Richard O’Dwyer is a student from Sheffield in England. At the moment he is fighting an extradition order to the United States. As we all know, the US likes to style itself “the land of the free.” It seems, however, that some people are more free than others… and that the “others” part of the equation don’t even have to be US citizens, let alone live in the US.
Richard’s crime is that he set up a small website linking to sites where people could watch US TV and movies online. The studios would be grateful that Richard was drawing attention to their products, wouldn’t they? Um, no. They decided he was infringing copyright. Now, the first thing to note is that the site was merely “a ‘human-powered search engine’ for people looking for places to watch films, TV and documentaries online. Users could post links to video content – on YouTube, the now-defunct Google Video, MegaVideo or elsewhere – that contained full TV programmes or films. O’Dwyer’s site would check the link worked and add it to its search engine. The site quickly became a specialised search engine for TV and film content, plus a forum for people to discuss and review the films.”  Second, Richard complied with legal notices from publishers asking him to remove links, on the few occasions he received them.
According to The Age, “the US authorities became concerned about a site linking to content often still within copyright. To sell a counterfeit CD or DVD of a copyrighted work is an offence, as is deliberately uploading such a work to the internet. American customs officials, after campaigning from industry bodies [emphasis mine], contended that linking to such items on other sites (as search engines and others automatically do) would also be covered by such laws. This is a contentious interpretation of the law, even in the US, where linking has in some court cases been regarded as protected speech under the first amendment.”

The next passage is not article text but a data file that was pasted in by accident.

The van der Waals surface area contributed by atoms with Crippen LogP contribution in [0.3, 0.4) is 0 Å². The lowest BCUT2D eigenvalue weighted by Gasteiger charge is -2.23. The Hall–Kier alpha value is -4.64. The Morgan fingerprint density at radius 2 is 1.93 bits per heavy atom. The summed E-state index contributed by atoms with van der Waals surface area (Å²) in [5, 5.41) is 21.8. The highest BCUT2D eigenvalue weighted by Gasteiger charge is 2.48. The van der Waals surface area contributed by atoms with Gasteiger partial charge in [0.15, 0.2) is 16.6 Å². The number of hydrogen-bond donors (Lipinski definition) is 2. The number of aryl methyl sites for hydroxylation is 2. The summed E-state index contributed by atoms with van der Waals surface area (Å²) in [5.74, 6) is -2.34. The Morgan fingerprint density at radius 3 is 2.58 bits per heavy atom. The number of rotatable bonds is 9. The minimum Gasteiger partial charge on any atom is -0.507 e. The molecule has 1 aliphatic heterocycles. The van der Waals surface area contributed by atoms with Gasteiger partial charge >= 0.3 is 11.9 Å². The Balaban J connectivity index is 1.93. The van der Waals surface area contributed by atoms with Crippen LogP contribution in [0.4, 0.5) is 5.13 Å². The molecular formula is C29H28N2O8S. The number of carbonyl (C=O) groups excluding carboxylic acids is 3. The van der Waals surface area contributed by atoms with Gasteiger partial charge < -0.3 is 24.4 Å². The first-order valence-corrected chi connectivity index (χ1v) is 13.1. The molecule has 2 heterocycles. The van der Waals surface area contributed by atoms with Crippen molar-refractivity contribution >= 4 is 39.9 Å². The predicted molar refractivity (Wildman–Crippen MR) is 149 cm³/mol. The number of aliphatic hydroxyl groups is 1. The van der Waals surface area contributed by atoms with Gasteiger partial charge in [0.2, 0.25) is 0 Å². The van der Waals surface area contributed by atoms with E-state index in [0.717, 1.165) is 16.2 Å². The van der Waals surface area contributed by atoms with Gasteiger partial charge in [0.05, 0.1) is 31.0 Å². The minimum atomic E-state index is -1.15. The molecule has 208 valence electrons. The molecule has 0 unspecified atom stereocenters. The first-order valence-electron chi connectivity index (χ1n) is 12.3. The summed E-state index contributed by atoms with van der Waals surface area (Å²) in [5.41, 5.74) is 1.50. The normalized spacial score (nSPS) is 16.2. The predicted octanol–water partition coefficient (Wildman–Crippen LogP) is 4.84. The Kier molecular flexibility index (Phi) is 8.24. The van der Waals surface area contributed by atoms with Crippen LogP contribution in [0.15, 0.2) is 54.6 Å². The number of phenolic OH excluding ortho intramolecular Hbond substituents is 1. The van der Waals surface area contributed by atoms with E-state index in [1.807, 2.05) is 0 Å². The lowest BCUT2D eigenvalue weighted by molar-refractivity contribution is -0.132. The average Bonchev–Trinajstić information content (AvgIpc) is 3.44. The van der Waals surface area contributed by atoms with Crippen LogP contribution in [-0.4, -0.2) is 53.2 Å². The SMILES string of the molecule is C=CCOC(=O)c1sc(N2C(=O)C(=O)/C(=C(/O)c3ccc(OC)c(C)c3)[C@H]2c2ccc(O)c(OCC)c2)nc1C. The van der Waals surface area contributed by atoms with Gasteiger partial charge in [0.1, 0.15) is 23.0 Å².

If linking in this way is an extraditable offence, why aren’t these “authorities” pursuing Google, Bing and all the other search engines? Maybe it’s something to do with Richard’s status as an individual – a uni student without the multi-million dollar legal teams retained by companies like Google and Bing’s owner Microsoft. Pardon my cynicism.
Wikipedia founder Jimmy Wales has defended Richard O’Dwyer, and started an online petition to ask the UK home affairs minister to stop his extradition.
Once again, the studios demonstrate their head-in-the-sand approach to copyright matters. Shame on them.
On the other hand…
Elgato, a company that makes PVR software and TV tuners for computers became aware that gamers were pirating Elgato’s EyeTV video recording software to record the video coming out of their game consoles. Using the movie/TV moguls’ approach, Elgato would trot out its lawyers and demand that people stop infringing its copyright… right?
Actually, they didn’t. They first looked at how people were using their software. Gamers were making recordings using EyeTV and video capture cards, then uploading the results to sites like Youtube. Elgato decided it could offer a better solution. “We ended up finding [pirated] registration keys on YouTube where people were describing how to use our TV software and capturing devices but connected to gaming consoles. We could have continued to blacklist all the pirated keys and try to fight back. Instead we looked at the combination of capturing devices, software and workflows people were using, and at the results they were getting,” said Lars Felber, the company’s product marketing manager. “We decided that we could do better, with dedicated hardware and software which was really tailored to gamers’ needs and would help them get better results.” 
Elgato now produces the Game Capture HD, an elegant (and fairly cheap) way for people to record video from game consoles. Mr Felber remarked, “The response from gamers has been great. Looking at their requirements and giving them what they wanted has certainly been a good move for us.”
Are you listening, entertainment industry?
,  The unlikely poster boy for a culture war: how a knock on the door changed film fan Richard’s life forever